Saturdays

20180912_165659

I remember those Saturday nights, sitting cross legged on our old maroon carpet.  I have the apartment to myself, as I often did, and there’s wrestling on TV.  WCW Nitro on TNT, beamed all the way from the US to this little boy in England.  The picture quality is terrible, but it adds to the outlaw feel, the sense of watching something I shouldn’t.  I never confess my wrestling love to anyone except one or two, and I’d turn the TV off as quickly as if I were watching some soft-core erotic thriller, frantically trying to beat off during the two minutes of low lighting and sighing.

I get up from the couch and pad over to the smaller living room window that looks out across town.  We’re on the top floor and below, the lights twinkle and pulse, running like a field of neon wheat towards the black mass of the distant hills.  In the background, Goldberg spears another jobber or maybe Rey Mysterio leaps from the top rope and splashes everyone.  I turn the TV off and grab my coat.

The front door is always heavy and I’m not technically allowed out.  I know the neighbours all have ears so I pad down the cold steps carefully, lit like a mortuary slab.  Each apartment block has a different smell – the one next to ours smells weird and I get panic attacks even going past the door – but this smells like home.  Carefully, I open the main door and quickly slip down the path before the curtains start twitching.

I quickly walk to the end of my road.  I can hear the hum of a drunk town, interjected by random shrieks and laughter.  Sometimes I stay up until dawn looking out for lost stragglers who shamble through the estate, keeping an eye on them, making sure they aren’t causing trouble.  I feel cold and strange, standing as though waiting for a bus, and I’m aware of time ticking away.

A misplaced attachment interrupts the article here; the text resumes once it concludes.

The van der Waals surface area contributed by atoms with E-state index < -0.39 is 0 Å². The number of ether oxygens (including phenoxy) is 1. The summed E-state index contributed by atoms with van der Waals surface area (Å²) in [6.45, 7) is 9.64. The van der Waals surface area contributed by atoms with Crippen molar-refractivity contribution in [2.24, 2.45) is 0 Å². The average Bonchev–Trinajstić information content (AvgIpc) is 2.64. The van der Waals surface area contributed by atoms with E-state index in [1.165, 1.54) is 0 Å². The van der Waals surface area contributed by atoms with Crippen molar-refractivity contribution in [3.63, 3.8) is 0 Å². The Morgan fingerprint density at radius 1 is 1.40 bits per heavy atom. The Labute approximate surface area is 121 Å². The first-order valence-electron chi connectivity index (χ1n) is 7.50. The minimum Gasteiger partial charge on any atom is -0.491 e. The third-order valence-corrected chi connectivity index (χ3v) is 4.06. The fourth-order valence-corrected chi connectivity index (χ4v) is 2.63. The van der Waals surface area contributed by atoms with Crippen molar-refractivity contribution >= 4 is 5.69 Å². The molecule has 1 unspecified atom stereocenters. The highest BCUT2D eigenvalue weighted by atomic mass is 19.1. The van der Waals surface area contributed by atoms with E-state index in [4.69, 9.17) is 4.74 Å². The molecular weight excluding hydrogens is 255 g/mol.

Walking back through my road, I pass the small hill where we build our dens under the shadow of a warehouse.  In the distance I can see the jagged silhouette of the old factories long since closed down, where the old railway line runs.  I won’t go near that area at night.  As I walk back, I realise everything feels different; not just the lack of light, but as though I’m drowning in clean oxygen.  I can walk a lot faster and run like a sprinter.

I’m back home when my parents get in.  After they sleep I creep back into the living room, open a couple of cans of beer and watch MTV until dawn.  Banned music videos and Jackass.  I sink into the cigar-smelling chair of my father and wiggle my toes at the horror and the juvenile – everything I can get behind, the feeling of living off-grid and without rules.  Hiding the cans at the bottom of the trash, I dream of a future I haven’t had.

Forgotten

20180912_170235

I numb my mind and retreat into the safe places, because it is easier to live a happy life backwards than a disappointing one forwards.  I tell her this, but then I fall asleep in her navel, and when I wake up the world is full of plans again.  She would’ve made a great war general, but there are no wars big enough for her mind these days… no grand epics where sixty thousand people stand in lines in a field and cleave each other’s arms and legs from their sockets.

She told me; I don’t dream anymore, I just lie through pieces of sleep where I know I cannot be harmed. 

The problem as I see it is this; too many people, with whom she forms intimate connections with, end up dead.  And it isn’t always her fault.  I see her in fields of failing wheat trying to outglare sunsets.  I see her up to her knees in water trying to change the course of waterfalls, trying to open curtains to other realms.  I sit as a passenger in her car as she blasts two grooves into the tarmac, naked and gruesome as birth, hurling abuse at anything unlucky enough to be enjoying an evening stroll on our route.

I tell her to stop drinking.  She replies; I will stop drinking when you can present me with a better alternative to sobriety.  And it is hard to disagree with that.  We share the same brown bottles.  We share oblivion.